Submitted to: Postharvest Biology and Technology
Publication Type: Peer Reviewed Journal
Publication Acceptance Date: 6/20/2000
Publication Date: N/A
Citation: N/A Interpretive Summary: Superficial scald is a serious, costly storage disorder of apples and pears. For some varieties in certain years it can cause fresh market losses of up to 80 percent, and commercial control of the problem involves chemical treatments that pose a potential human health risk. It is therefore important to understand the biochemical reactions that cause scald so that new resistant lines can be developed by genetic means. The prevailing theory for over 30 years has been that an oily compound, farnesene, which builds up in the fruit skin during cold storage, breaks down and yields toxic products that eventually kill the tissue. Our study showed that apple fruit from certain hybrid lines develop mild to moderate scald symptoms but accumulate only very low levels of farnesene breakdown products. These results support the conclusion that breakdown of farnesene is a secondary result of the main cause of scald. This knowledge will promote a reevaluation of the farnesene-scald theory and help scientists to determine the chemical mechanism that underlies scald development.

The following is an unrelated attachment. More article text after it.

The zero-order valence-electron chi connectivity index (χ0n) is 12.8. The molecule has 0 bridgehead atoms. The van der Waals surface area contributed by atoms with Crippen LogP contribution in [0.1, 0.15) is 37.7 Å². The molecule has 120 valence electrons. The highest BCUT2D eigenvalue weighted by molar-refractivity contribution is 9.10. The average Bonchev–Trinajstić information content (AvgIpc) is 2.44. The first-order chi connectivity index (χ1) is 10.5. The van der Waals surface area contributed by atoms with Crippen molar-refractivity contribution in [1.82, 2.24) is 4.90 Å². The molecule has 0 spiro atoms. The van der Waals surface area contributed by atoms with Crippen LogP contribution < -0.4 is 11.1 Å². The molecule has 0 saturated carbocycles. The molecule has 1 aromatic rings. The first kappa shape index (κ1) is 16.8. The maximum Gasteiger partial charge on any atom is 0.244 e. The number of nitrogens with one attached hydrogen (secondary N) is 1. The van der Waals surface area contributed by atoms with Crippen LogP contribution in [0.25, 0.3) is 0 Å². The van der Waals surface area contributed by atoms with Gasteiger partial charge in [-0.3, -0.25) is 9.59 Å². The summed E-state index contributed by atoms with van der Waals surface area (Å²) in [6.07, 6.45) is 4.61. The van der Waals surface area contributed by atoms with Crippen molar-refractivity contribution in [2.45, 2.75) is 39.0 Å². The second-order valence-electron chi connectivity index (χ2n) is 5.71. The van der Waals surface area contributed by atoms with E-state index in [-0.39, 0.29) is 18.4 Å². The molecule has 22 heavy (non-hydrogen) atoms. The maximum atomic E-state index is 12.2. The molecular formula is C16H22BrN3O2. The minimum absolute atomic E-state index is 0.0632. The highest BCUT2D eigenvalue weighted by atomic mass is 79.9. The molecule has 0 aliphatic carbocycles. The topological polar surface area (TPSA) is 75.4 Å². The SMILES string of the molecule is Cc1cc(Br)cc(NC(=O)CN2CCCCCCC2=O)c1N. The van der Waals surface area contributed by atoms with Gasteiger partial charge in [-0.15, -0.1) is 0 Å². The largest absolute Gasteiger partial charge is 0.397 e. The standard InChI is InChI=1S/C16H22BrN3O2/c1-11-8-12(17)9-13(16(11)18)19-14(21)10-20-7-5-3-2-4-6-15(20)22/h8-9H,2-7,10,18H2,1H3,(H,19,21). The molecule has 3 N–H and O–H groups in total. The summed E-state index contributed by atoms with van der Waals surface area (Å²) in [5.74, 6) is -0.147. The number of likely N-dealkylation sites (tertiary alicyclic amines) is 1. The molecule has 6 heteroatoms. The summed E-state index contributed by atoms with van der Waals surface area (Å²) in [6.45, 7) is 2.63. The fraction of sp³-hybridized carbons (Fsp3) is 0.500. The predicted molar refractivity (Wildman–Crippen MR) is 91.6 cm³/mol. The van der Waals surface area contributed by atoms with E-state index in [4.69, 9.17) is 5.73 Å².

Technical Abstract: In a two-year study, fruit from 8 red- and 8 yellow-skinned White Angel x Rome Beauty hybrid apple selections were stored for 21 weeks at 0.5C plus 1 week at 20C and evaluated for scald incidence and severity. Peel-tissue samples taken from groups of fruit at 0, 7, 14, and 21 weeks of storage were analyzed for concentrations of alpha-farnesene and its conjugated trienol (CTol) oxidation products by HPLC with UV detection. Three red- and 5 yellow-fruited lines exhibited at least mild scald symptoms. The remaining 5 red- and 3 yellow-fruited lines were free of scald. Overall, production of alpha-farnesene and accumulation of CTols were not closely correlated with scald susceptibility. Data for the selections most prone to scald, Y-65, Y-40, & R-44, were consistent with the proposed role of farnesene oxidation products in scald induction, but for Y-55 and R-48, which developed mild to moderate scald and accumulated little CTols, the data contradicted the farnesene oxidation scald induction hypothesis. Also, scald-resistant lines Y-07 and R-22 produced high levels of alpha-farnesene and reached CTol levels comparable to those in several scald-susceptible lines. We conclude that if CTol do play a role in scald induction, there must be other mitigating factors of at least equal importance. Moreover, our findings support the proposal that oxidation products of farnesene are not essential for scald development in fruit with severely compromised antioxidative defenses, but free radicals and/or toxic volatiles generated by farnesene oxidation can exacerbate scald symptoms.